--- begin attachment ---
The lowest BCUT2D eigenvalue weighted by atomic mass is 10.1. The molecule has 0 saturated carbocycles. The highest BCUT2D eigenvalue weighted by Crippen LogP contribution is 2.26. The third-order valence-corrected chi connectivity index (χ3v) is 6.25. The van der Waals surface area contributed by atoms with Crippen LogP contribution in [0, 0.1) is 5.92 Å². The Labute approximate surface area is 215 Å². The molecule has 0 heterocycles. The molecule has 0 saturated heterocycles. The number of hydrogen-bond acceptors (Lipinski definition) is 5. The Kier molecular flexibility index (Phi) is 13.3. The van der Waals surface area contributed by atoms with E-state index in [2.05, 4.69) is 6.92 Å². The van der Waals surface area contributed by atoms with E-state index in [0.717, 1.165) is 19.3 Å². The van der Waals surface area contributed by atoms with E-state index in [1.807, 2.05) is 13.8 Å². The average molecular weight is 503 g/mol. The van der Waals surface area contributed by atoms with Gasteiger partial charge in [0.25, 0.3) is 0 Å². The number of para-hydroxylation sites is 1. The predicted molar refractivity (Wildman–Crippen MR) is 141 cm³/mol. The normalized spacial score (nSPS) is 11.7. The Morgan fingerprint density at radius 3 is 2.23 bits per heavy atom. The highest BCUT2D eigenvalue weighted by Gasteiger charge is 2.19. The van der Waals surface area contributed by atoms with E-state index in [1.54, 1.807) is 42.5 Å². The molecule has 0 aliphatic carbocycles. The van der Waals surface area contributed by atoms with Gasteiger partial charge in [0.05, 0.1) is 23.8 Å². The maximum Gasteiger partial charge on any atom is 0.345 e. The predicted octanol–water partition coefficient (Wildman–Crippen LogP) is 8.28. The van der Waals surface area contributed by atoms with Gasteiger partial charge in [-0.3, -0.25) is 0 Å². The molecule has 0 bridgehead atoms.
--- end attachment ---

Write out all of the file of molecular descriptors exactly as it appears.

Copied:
The lowest BCUT2D eigenvalue weighted by atomic mass is 10.1. The molecule has 0 saturated carbocycles. The highest BCUT2D eigenvalue weighted by Crippen LogP contribution is 2.26. The third-order valence-corrected chi connectivity index (χ3v) is 6.25. The van der Waals surface area contributed by atoms with Crippen LogP contribution in [0, 0.1) is 5.92 Å². The Labute approximate surface area is 215 Å². The molecule has 0 heterocycles. The molecule has 0 saturated heterocycles. The number of hydrogen-bond acceptors (Lipinski definition) is 5. The Kier molecular flexibility index (Phi) is 13.3. The van der Waals surface area contributed by atoms with E-state index in [2.05, 4.69) is 6.92 Å². The van der Waals surface area contributed by atoms with E-state index in [0.717, 1.165) is 19.3 Å². The van der Waals surface area contributed by atoms with E-state index in [1.807, 2.05) is 13.8 Å². The average molecular weight is 503 g/mol. The van der Waals surface area contributed by atoms with Gasteiger partial charge in [0.25, 0.3) is 0 Å². The number of para-hydroxylation sites is 1. The predicted molar refractivity (Wildman–Crippen MR) is 141 cm³/mol. The normalized spacial score (nSPS) is 11.7. The Morgan fingerprint density at radius 3 is 2.23 bits per heavy atom. The highest BCUT2D eigenvalue weighted by Gasteiger charge is 2.19. The van der Waals surface area contributed by atoms with E-state index in [1.54, 1.807) is 42.5 Å². The molecule has 0 aliphatic carbocycles. The van der Waals surface area contributed by atoms with Gasteiger partial charge in [0.05, 0.1) is 23.8 Å². The maximum Gasteiger partial charge on any atom is 0.345 e. The predicted octanol–water partition coefficient (Wildman–Crippen LogP) is 8.28. The van der Waals surface area contributed by atoms with Gasteiger partial charge in [-0.3, -0.25) is 0 Å². The molecule has 0 bridgehead atoms.